The coinage gets much bigger if employers drop having health plans at all, though Deloitte cautions its readers against rushing that particular judgment call if it plans on keeping key talent...and hints they should make an appointment with their consultant today. (Work the contact, all contacts are sales contacts. You know the drill.)

But Corporations Won't Maximize Shareholder Value If It Helps Obama, Because Socialism

Companies that don't play ball sooner or later will find their C-suites gutted and replaced with leadership teams that know the difference between Fox News sound bites, Republican talking points and orthodox business sense.

And on an individual achievement basis, a 200 basis point bump makes making benchmark return goals a LOT easier. Of course it means the benchmark will get bumped up two percent in 2015 but that's four quarters hence. The year 2015 might as well be the year 2525 as far as the C-suiters are concerned. (Mandatory song link, because I went there).

Companies Did This Already With Pensions, Health Plans Are No Different.

American firms have all but dropped defined benefit pensions since the 1980s. Dropping employer-sponsored group health is coming, regardless of the various scenarios that may play out. The financial risk involved is called 'longevity risk' - the uncertainty about how long former staff will live, and therefore receive pension payments in retirement, with the headache (sorry, this is HOW it's approached) that all their former people will live well past average life expectancy (at age 65, which in the USA can be 19 for males and 21 years for females).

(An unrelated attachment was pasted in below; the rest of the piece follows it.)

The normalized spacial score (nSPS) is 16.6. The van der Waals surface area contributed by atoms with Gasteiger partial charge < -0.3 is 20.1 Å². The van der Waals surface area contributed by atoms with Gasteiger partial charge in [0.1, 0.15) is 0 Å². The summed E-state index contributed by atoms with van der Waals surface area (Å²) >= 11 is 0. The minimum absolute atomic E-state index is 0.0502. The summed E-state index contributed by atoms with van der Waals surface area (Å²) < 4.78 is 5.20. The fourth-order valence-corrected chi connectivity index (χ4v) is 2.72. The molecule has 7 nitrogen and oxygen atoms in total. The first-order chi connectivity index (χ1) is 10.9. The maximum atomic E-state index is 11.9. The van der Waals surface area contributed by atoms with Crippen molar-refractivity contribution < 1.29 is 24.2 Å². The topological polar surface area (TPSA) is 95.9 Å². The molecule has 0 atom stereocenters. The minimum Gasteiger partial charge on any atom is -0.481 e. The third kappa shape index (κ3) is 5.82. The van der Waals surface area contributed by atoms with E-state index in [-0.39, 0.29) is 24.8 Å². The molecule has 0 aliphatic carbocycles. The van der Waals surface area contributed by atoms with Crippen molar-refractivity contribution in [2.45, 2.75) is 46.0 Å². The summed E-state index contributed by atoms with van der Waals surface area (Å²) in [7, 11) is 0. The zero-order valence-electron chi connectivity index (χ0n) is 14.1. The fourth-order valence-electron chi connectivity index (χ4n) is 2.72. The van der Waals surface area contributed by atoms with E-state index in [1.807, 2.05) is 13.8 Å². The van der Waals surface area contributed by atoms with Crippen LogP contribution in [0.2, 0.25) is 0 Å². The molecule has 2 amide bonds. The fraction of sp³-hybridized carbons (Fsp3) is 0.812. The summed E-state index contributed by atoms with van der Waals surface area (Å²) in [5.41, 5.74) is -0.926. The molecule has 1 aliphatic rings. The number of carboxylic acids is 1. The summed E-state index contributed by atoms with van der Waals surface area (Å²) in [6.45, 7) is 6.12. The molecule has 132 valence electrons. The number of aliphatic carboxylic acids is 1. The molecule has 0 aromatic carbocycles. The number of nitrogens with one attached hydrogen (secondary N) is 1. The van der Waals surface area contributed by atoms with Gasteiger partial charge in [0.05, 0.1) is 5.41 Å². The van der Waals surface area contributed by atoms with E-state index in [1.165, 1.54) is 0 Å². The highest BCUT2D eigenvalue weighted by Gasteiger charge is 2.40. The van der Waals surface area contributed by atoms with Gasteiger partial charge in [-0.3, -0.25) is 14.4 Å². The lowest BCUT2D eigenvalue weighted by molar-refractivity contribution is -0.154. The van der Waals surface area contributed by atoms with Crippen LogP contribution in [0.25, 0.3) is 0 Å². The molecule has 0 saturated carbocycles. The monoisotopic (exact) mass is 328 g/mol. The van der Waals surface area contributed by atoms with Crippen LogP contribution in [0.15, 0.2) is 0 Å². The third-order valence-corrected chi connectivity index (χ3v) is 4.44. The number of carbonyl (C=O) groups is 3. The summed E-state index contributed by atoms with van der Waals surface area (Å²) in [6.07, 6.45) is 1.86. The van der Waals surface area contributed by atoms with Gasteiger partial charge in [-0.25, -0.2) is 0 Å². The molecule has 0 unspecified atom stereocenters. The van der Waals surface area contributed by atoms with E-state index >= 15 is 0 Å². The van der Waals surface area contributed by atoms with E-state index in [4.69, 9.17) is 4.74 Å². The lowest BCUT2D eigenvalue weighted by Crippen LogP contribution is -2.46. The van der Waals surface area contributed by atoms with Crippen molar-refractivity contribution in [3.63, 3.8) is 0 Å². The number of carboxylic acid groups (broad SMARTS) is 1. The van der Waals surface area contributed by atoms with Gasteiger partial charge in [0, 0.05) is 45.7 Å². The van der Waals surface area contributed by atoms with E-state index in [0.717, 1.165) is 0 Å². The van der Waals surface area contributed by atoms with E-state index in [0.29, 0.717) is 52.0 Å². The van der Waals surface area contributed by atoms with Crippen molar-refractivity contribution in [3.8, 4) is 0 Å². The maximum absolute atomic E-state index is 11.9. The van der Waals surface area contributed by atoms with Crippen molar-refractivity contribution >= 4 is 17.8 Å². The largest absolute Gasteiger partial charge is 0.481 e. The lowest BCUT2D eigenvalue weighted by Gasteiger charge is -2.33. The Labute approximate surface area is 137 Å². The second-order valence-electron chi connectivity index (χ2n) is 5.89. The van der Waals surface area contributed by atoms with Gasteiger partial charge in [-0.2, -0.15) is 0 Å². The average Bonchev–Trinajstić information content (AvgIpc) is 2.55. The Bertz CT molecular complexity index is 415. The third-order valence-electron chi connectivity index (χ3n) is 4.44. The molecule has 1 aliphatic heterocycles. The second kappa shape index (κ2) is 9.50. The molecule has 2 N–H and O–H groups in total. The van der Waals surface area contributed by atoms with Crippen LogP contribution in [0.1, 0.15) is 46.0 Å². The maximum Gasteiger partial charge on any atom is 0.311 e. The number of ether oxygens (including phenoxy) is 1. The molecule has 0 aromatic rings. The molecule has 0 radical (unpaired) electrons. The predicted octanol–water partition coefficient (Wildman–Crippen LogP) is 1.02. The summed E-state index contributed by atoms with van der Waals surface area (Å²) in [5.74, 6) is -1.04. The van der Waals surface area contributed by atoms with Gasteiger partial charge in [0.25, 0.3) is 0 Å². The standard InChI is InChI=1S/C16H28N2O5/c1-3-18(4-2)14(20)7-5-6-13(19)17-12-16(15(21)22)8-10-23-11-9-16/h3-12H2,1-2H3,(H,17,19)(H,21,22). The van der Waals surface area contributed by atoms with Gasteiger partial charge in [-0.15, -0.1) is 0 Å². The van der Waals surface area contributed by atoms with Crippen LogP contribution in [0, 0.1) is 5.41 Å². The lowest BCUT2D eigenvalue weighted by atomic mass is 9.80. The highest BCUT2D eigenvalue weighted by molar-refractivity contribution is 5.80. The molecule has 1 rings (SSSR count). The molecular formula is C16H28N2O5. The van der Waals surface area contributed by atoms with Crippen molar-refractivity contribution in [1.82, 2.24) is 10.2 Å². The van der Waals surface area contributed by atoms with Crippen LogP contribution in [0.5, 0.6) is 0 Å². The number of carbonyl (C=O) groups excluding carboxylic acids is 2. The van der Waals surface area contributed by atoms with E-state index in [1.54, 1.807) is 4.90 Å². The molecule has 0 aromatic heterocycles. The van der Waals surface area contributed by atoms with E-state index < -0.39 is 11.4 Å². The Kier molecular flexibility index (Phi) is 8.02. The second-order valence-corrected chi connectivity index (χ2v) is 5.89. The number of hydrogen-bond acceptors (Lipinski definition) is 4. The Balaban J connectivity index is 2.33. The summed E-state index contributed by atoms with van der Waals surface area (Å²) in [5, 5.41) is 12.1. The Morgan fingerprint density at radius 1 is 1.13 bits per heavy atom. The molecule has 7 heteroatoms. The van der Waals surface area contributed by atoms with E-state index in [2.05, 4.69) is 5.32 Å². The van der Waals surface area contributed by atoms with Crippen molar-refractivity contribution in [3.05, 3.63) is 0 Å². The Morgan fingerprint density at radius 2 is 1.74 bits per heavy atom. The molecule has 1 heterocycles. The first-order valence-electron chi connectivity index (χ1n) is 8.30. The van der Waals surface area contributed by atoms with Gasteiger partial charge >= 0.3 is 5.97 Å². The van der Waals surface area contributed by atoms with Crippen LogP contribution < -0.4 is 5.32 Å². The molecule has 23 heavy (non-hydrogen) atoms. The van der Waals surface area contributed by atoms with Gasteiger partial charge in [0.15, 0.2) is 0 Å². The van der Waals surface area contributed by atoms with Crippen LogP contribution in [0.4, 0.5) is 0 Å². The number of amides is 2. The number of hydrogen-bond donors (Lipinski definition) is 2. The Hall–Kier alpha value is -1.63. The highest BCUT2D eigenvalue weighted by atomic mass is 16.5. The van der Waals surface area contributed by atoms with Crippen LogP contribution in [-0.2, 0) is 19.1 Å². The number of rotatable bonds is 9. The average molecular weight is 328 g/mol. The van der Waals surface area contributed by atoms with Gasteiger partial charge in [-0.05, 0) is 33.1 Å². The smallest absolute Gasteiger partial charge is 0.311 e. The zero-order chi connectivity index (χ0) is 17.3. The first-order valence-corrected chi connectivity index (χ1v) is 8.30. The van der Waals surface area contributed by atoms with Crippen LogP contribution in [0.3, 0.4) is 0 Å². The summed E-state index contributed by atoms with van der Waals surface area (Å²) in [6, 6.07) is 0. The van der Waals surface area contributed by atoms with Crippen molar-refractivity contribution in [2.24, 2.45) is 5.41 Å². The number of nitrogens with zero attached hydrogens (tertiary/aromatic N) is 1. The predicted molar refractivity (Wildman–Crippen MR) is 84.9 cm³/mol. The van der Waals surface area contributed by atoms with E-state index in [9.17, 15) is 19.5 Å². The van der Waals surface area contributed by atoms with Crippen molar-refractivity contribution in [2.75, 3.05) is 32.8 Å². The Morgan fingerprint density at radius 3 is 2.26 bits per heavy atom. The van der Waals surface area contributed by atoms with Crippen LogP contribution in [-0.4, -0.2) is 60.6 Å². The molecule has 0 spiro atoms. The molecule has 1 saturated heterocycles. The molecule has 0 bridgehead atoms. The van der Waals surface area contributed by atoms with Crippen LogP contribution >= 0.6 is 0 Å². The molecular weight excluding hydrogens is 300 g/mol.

Thanks to steady, steady longevity improvements in the overall population since, well, the year 1800 at least, this long-term liability tends to grow, grow and grow. That is why you have defined contribution 401Ks and not defined benefit pensions: Companies don't want to be in the uncomfortable position of fearing you'll outlive them.

Employer sponsored health plans are another long-term (but not quite so long term) liability. The principle is the same, in that to the extent that companies' income streams and balance sheets are exposed to morbidity risk. That's the risk that their peeps and their peeps' family members will get sick, perhaps expensively so, and for rather long periods of time).  

Since health insurance plans reset rates rather frequently a considerable amount of that risk stays with the payor of premiums (the employer and the employee). What this means is that pensions tend to impair the balance sheet (bc long term uncertainties and risks) but employers' group health subsidizes now put a serious ding in the quarterly and annual income statements, and that sort of thing is on radar in the C Suite.

Then along comes Obamacare, and now employers can say, well, hey. We can get out of this racket, today, if we can hedge out the risks of telling out staff, congratulations: We're giving you ACA premium funding accounts instead of group health. Isn't that cool, because freedom?

And this is where this story ends, as far as Corporate America is concerned, because you can't maximize shareholder value and NOT take advantage of the exchanges. ACA gets rid of a de facto 'corporate mandate' to subsidize employees' health care.

And companies that don't take advantage of that Get Out of Health Care Free card will either find themselves with new managers, new owners or new shareholders at much reduced share prices because their investors will take their capital elsewhere.

And that's what's got Republicans howling....and howling impotently. They can't stop it by any rationale, not even that of the holiest of holies, the free market.

Strangest of strange, the same GOP that decries the ACA individual mandate wants to maintain the default practice of the corporate mandate.

Problem is, for Republicans to have their way American business has to pony up $150 billion a year.

For Republicans to have their way, shareholders have to surrender two percent of their annual returns a year.

And even in the strictest, most orthodox of views in free market economics that's just crazy talk.

Thus my title: You can't be both pro-business and anti-Obamacare, the way it's set up.

And that, not any noble altruistic value, not any political or procedural acumen, is why the Affordable Care Act is here to stay.